According to newly-leaked documents outlining the United States military’s drone program, nearly all of those killed by drone strikes in the Middle East were not the intended targets.
The documents, reported by The Intercept, revealed that a staggering 90 percent of people killed in drone strikes weren’t the intended target. According to the report:
Documents detailing a special operations campaign in northeastern Afghanistan, Operation Haymaker, show that between January 2012 and February 2013, U.S. special operations airstrikes killed more than 200 people. Of those, only 35 were the intended targets. During one five-month period of the operation, according to the documents, nearly 90 percent of the people killed in airstrikes were not the intended targets. In Yemen and Somalia, where the U.S. has far more limited intelligence capabilities to confirm the people killed are the intended targets, the equivalent ratios may well be much worse.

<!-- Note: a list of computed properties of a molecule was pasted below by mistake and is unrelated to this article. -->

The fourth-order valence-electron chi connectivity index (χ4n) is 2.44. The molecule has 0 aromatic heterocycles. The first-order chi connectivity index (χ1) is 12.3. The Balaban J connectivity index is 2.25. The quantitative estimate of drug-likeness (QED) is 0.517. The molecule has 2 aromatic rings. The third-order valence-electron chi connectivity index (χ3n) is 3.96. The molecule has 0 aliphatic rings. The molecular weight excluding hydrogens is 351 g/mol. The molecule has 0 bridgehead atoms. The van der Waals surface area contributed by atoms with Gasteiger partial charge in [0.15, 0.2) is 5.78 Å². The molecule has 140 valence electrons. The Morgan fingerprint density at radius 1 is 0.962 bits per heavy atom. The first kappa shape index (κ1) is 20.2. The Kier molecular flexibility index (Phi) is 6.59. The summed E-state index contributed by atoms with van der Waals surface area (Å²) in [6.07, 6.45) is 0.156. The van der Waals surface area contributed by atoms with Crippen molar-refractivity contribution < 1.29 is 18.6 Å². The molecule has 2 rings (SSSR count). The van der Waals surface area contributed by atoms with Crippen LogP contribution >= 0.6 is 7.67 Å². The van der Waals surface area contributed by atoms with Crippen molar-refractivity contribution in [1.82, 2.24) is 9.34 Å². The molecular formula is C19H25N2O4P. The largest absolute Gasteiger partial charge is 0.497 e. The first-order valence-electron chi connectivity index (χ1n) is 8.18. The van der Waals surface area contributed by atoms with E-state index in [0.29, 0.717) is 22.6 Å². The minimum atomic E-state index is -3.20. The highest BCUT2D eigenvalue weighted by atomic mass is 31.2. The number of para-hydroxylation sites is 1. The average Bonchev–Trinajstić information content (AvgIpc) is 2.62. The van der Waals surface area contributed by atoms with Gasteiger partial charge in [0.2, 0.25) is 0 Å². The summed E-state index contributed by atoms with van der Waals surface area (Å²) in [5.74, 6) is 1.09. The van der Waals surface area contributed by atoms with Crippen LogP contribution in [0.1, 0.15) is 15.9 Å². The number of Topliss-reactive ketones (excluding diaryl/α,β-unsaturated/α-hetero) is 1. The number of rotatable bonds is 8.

Since 2009, hundreds of civilians in Afghanistan, Pakistan, Yemen, and Somalia have been killed by drone strikes. Two years ago, 14 people in Yemen were killed while leaving a wedding. They were mistaken by the American government for al Qaeda militants. President Barack Obama has continually defended drone strikes.
“The terrorists we are after target civilians, and the death toll from their acts of terrorism against Muslims dwarfs any estimate of civilian casualties from drone strikes,” said Obama.
The documents’ source said that the government tends to treat those killed as collateral damage. “Anyone caught in the vicinity is guilty by association,” said the source.